I relied heavily on QGIS for our class project about the Albuquerque Sunport. I wanted to document the way that the airport facilitated travel around the nation. For an explanation of my method, click here.
My data tables were csv (comma separated value) files; luckily, QGIS has a separate option for turning this kind of spreadsheet into a vector layer. To input my data, I had to tell QGIS what exactly it was seeing.
QGIS doesn't automatically know that some fields contain names and some contain locational data; you've got to be pretty specific. Once I input the data for Continental Airlines in 1935, I figured I'd contrast it with TWA data from the same year.
The resulting map isn't exactly scintillating. My data tables contained lat/long data for cities, which explains the presence of many dots.
These dots need context. I chose to add a raster layer of the United States; I chose a Stamen layer that I find particularly attractive. Plus, the black and white allows me to choose freely between different dot colors.
Okay, now we've got dots. Lots of them. I've assigned each airline a different color, so we can already see the cruciform pattern emerging: TWA on the east/west axis, Continental on the north/south. If I put in a little bit of work adding gradations to my data, the map can be even more expressive. Neat QGIS trick: when you set styles for one data set, you can save the style and apply it to other data. This comes in handy when you want to compare two sets of data using the same metrics. For this particular exercise, I chose to style the time data so I can see temporal distance more clearly.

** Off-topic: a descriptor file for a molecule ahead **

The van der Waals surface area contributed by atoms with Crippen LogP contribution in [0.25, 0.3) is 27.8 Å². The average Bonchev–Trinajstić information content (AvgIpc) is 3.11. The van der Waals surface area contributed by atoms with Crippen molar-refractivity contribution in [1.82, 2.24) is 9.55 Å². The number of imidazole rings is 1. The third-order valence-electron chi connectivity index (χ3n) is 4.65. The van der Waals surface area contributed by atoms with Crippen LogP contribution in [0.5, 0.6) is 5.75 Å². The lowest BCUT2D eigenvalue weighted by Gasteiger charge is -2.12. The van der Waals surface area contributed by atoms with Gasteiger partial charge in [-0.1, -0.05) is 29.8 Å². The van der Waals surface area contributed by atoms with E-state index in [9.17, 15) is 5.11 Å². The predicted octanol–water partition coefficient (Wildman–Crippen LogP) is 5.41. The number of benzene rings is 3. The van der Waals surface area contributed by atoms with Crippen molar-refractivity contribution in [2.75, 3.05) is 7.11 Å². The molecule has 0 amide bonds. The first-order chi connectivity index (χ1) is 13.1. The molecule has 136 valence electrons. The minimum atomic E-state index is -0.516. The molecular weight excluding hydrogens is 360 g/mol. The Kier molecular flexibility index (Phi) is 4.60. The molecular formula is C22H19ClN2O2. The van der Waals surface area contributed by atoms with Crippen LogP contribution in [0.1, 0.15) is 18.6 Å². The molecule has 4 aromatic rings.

Once I apply the same styling to both layers, I can see a more complete picture of travel to and from Albuquerque. The darker the color, the longer the flight time.
The above example represents what I did for this semester's class project. Out of all the methods that I tried during the last four months, I can tell that QGIS will stick with me for a while. Whenever I read a new historical monograph, I evaluate its maps. I also question where the heck the maps came from. Graduate student? Map-savvy silent partner? The internet? I've always envisioned myself making maps--simple maps-- to complement articles or longer-form pieces. I was never really able to master QGIS's print exporter, but I was able to take screenshots with basically the same results. I even learned how to add titles, legends, and data tables to my finished products.
My research about Yosemite presents some interesting challenges to my QGIS knowledge. For one, I'm only experienced with large-scale raster layers (aka maps of the nation). Yosemite as a whole has lots of different locales to map as distinct entities--dots, if you will. Yosemite Valley, however, is a very narrowly defined geographic area about seven miles wide and one mile across (if that). I'll have to improve my QGIS skills so that I can make line segments--roads, trails, and the contours of Yosemite Valley. At a basic level, though, I now have the tools to make my own maps and display my own data. Pretty powerful stuff.